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Saturday, October 29, 2005

Tuesday Oracle is expected to announce the beta release of Oracle 10g Express Edition (Oracle Database XE), a free version of its flagship to compete with free and open source options. It should available by the end of the year and is limited to running on servers with one processor, with 4GB of disk memory and 1GB of memory. It’s unclear to me if Locator (the “comes with it” spatial offering) is part of it.

This version is aimed at small businesses, students and developers who might want to embed it in applications.

by Adena Schutzberg on 10/29 at 07:28 AM | Comments | Bookmark and Share

Friday, October 28, 2005

[10/29 Update] ESRI posted a webpage about the product. Little information, but a nice screen shot that looks like Google Earth to me.

[10/28]After just about everyone else in the blogosphere covered the upcoming “Google Earth killer” demonstrated at the ESRI European User Conferece, ESRI’s senior staffer penned a few words.

The new info I found:

- user interface exposes additional tasks for navigation, routing, geocoding/reverse geocoding
- customizable by authoring new tasks that plug into the viewer and the server
- beta release expected in a few weeks time

by Adena Schutzberg on 10/28 at 12:58 PM | Comments | Bookmark and Share

The Rolla Daily News reports that “an internal USGS committee will be assigned to review the decision to consolidate the mapping program in Denver.” The small group will not include associate director Karen Siderelis, who made the decision. And, that’s just one investigation; there’ll be a second in response to a request from the Inspector General on the matter.

As the heat turns up more USGS employees are speaking out. These are the allegations shared with the paper:

“The private companies are here in Denver. I think the end result for Karen Siderelis is to do away with federal employees and give the money away to her little friends.”

“There’s no body in our organization who cares for this woman [Siderelis]. She and her tight-knit group have no respect or understanding of this organization, no allegiance to the USGS. The emphasis is toward giving work to the states ... They’re feeding their own buddies. No one has respect for Karen Siderelis.”

by Adena Schutzberg on 10/28 at 07:17 AM | Comments | Bookmark and Share

Ok, let’s start with the premise that geography matters. Good. Let’s go one more: geography, or crossing geography, costs money. So, sometimes when you order from the local pizza place, you pay a fee for delivery. Sometimes you do not. Sometimes you pay to have the new furniture delivered. Sometimes you do not. Mostly, you do pay a fee to have someone deliver your groceries. (Apparently, that idea is still in the works as so many companies go into and out of the grocery delivery business.)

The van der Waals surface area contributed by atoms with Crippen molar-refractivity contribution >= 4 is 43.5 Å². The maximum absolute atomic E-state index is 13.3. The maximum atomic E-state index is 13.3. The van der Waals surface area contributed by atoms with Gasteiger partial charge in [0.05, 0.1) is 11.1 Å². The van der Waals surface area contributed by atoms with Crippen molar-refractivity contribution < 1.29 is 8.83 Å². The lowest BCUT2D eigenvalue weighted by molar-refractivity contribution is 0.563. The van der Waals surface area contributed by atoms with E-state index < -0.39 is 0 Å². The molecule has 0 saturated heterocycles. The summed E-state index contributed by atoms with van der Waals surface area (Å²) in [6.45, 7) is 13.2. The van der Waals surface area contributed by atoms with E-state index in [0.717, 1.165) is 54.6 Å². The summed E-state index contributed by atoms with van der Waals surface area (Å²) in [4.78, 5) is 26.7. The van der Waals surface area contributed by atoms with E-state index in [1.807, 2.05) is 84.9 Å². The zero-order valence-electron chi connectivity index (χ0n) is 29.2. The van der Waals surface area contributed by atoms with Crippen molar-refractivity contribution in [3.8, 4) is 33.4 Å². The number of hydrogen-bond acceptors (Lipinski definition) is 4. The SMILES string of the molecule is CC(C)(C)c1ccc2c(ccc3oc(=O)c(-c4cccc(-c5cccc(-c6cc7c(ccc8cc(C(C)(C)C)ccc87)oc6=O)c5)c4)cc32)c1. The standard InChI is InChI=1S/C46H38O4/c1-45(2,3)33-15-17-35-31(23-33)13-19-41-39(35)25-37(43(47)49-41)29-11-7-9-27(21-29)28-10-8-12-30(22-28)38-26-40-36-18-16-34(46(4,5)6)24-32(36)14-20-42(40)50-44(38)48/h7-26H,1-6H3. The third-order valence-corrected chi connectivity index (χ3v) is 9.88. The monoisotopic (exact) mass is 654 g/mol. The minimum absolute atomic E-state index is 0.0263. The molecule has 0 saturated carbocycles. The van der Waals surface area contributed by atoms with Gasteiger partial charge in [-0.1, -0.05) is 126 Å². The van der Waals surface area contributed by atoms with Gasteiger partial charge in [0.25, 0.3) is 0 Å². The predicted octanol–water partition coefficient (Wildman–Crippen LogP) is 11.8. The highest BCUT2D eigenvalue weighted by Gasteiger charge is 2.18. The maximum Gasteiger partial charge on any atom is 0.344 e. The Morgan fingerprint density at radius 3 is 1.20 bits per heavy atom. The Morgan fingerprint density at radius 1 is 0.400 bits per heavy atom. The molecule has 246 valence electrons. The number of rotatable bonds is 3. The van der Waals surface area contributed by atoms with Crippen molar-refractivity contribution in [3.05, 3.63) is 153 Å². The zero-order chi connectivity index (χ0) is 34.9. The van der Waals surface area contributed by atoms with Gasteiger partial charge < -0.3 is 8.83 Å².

So, here’s a question: When you subscribe to a print magazine, do you explicitly pay for delivery? I ask that because a few weeks ago a cooking magazine to which I subscribe sent me note offering me a $16 subscription plus $2 for delivery. That freaked me out until I received a similar note from a running magazine. Perhaps I’m naïve (hey I’ve only been involved in publishing for about 5 years and only tiny fraction involved print publications) but I thought the price of subscription included both the magazines and the delivery of said magazines. Now, I’m ok with fees being higher for those overseas, that’s fine. The cost of the magazine and the delivery of those magazines to say Denmark from the U.S. should be higher.

I guess what I’m getting at is that the “subscription” is a package deal. It makes no sense and you can’t even buy “just the magazines.” If you did, it’d not be called a subscription, would it? It’d be called, “newsstand price.” Newsstand price explicitly does not include delivery! That’s why you walk, ride, drive, etc. to the newsstand on your own nickel!

Come on publishers, don’t treat us like idiots. Just raise the price of the subscription; don’t hide it in “delivery costs.”

by Adena Schutzberg on 10/28 at 07:00 AM | Comments | Bookmark and Share

Reader Martin shares a review in the Guardian of a new book highlighting early maps of cities of the world. Cities of the World: A History in Maps is from the British Library. From the review: “And so with maps: they are as much signifiers of urban identity, municipal rivalry and civic aggrandisement as any realistic image of the city. They are works of fiction that offer subtle insights into the urban mentality of the era.”

by Adena Schutzberg on 10/28 at 07:00 AM | Comments | Bookmark and Share
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